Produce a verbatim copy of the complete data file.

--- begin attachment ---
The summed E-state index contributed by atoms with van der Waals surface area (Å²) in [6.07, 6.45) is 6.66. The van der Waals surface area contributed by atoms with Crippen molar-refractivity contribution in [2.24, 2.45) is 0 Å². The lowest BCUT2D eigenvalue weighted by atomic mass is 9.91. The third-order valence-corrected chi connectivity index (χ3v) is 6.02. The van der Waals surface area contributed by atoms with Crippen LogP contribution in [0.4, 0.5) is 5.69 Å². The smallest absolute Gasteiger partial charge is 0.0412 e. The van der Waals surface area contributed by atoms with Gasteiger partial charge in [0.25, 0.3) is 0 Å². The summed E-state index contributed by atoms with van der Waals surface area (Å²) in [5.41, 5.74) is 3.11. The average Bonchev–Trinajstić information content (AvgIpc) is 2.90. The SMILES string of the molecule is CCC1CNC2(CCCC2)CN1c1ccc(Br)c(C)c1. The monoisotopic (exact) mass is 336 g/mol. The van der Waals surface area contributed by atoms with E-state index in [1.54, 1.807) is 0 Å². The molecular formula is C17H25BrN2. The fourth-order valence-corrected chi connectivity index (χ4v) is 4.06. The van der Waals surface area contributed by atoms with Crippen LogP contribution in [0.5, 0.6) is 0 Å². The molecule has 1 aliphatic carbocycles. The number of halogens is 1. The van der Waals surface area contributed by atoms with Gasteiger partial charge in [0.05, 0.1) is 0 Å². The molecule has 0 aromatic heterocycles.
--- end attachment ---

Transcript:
The summed E-state index contributed by atoms with van der Waals surface area (Å²) in [6.07, 6.45) is 6.66. The van der Waals surface area contributed by atoms with Crippen molar-refractivity contribution in [2.24, 2.45) is 0 Å². The lowest BCUT2D eigenvalue weighted by atomic mass is 9.91. The third-order valence-corrected chi connectivity index (χ3v) is 6.02. The van der Waals surface area contributed by atoms with Crippen LogP contribution in [0.4, 0.5) is 5.69 Å². The smallest absolute Gasteiger partial charge is 0.0412 e. The van der Waals surface area contributed by atoms with Gasteiger partial charge in [0.25, 0.3) is 0 Å². The summed E-state index contributed by atoms with van der Waals surface area (Å²) in [5.41, 5.74) is 3.11. The average Bonchev–Trinajstić information content (AvgIpc) is 2.90. The SMILES string of the molecule is CCC1CNC2(CCCC2)CN1c1ccc(Br)c(C)c1. The monoisotopic (exact) mass is 336 g/mol. The van der Waals surface area contributed by atoms with E-state index in [1.54, 1.807) is 0 Å². The molecular formula is C17H25BrN2. The fourth-order valence-corrected chi connectivity index (χ4v) is 4.06. The van der Waals surface area contributed by atoms with Crippen LogP contribution in [0.5, 0.6) is 0 Å². The molecule has 1 aliphatic carbocycles. The number of halogens is 1. The van der Waals surface area contributed by atoms with Gasteiger partial charge in [0.05, 0.1) is 0 Å². The molecule has 0 aromatic heterocycles.